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Below is the ER diagram with relation among 5 different entities.

enter image description here

My question:

1) Each of these 5 entities a class as per OOP terminology?

2) Can you help me understand the meaning of relation(different types of lines) among these 5 entities? Line with a little bubble/ with an angular shape /text

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1 Answer 1

up vote 1 down vote accepted

This is not an UML diagram at all, but an entity-relationship (E-R) diagram and typically shows the DB design. You can easily google it to find the detailed notstional rules, I could quickly find this page:

http://www.google.de/imgres?imgurl=http://docs.oracle.com/cd/B12037_01/java.101/b12021/img/entity_d.gif&imgrefurl=http://docs.oracle.com/cd/B12037_01/java.101/b12021/dev.htm&h=1780&w=1556&tbnid=vbXfAtrAAIq5_M:&zoom=1&tbnh=97&tbnw=85&usg=__vyr0LMggQHqYtI8Q6Ix-722jJwg=&docid=3LbfUSlxwqfpMM&client=firefox-a&sa=X&ei=iX1HU5awEImN7Qbf6IGwDg&ved=0CEsQ9QEwBA&dur=1439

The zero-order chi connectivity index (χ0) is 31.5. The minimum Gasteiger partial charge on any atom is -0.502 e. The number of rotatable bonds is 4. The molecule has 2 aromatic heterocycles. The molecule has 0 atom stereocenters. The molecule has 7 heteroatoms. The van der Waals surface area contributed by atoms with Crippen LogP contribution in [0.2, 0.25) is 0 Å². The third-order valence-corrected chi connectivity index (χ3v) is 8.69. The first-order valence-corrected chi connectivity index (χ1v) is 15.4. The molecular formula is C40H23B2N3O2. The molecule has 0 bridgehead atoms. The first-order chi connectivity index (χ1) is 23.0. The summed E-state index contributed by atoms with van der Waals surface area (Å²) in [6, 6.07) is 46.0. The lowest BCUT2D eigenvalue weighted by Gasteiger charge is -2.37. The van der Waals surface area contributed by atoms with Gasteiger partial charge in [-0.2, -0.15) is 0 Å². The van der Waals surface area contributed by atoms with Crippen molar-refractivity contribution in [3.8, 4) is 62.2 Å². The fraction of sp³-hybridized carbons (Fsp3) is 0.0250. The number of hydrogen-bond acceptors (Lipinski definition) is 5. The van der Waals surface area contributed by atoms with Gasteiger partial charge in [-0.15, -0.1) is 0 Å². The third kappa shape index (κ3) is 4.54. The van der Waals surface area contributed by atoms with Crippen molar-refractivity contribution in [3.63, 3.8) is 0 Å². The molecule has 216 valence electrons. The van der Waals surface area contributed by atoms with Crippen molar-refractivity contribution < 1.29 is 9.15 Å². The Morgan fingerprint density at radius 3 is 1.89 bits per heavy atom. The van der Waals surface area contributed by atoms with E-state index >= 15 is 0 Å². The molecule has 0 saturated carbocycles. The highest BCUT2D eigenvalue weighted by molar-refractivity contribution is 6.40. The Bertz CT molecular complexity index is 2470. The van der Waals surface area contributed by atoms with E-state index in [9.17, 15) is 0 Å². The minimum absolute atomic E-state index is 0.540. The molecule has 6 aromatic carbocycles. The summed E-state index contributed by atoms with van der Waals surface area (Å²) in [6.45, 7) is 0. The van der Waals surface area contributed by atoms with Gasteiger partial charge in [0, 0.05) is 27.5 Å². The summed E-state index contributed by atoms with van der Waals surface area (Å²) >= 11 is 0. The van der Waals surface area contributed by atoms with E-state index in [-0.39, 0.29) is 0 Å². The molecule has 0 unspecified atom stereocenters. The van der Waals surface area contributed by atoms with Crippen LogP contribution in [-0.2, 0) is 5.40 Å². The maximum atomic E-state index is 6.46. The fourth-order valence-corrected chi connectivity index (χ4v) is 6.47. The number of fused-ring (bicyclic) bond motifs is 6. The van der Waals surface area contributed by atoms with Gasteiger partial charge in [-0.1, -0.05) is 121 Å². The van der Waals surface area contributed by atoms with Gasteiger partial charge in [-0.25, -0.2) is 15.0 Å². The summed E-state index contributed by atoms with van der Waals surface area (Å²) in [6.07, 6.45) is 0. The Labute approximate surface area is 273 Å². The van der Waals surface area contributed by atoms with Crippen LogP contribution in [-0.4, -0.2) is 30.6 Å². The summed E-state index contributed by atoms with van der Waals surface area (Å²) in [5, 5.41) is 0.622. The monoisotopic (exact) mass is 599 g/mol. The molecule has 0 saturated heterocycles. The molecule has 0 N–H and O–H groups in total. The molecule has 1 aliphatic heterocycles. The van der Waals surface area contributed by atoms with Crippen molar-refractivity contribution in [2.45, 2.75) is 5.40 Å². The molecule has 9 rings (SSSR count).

If you want to model DB in UML, you can still do it, using class diagram and eventually restricting permited relationships to those available in non-OO modelling.

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Do we generally use ER diagram to display the Database design? when you say DB? –  overexchange Apr 11 at 5:45
    
There is no "general rule" and this decision depends on the context: tools you have available, surrounding project conditions and its nature, your teams skills and finally personal preference. Both options are valid. If you plan to draw some other UML diagrams, the logical decision is to use classes for the DB modelling and keep everything in one place. If the project is relativelly small and you only need to make this single diagram and hand it to your DB Expert, ER would be fine. –  Aleks Apr 11 at 7:14

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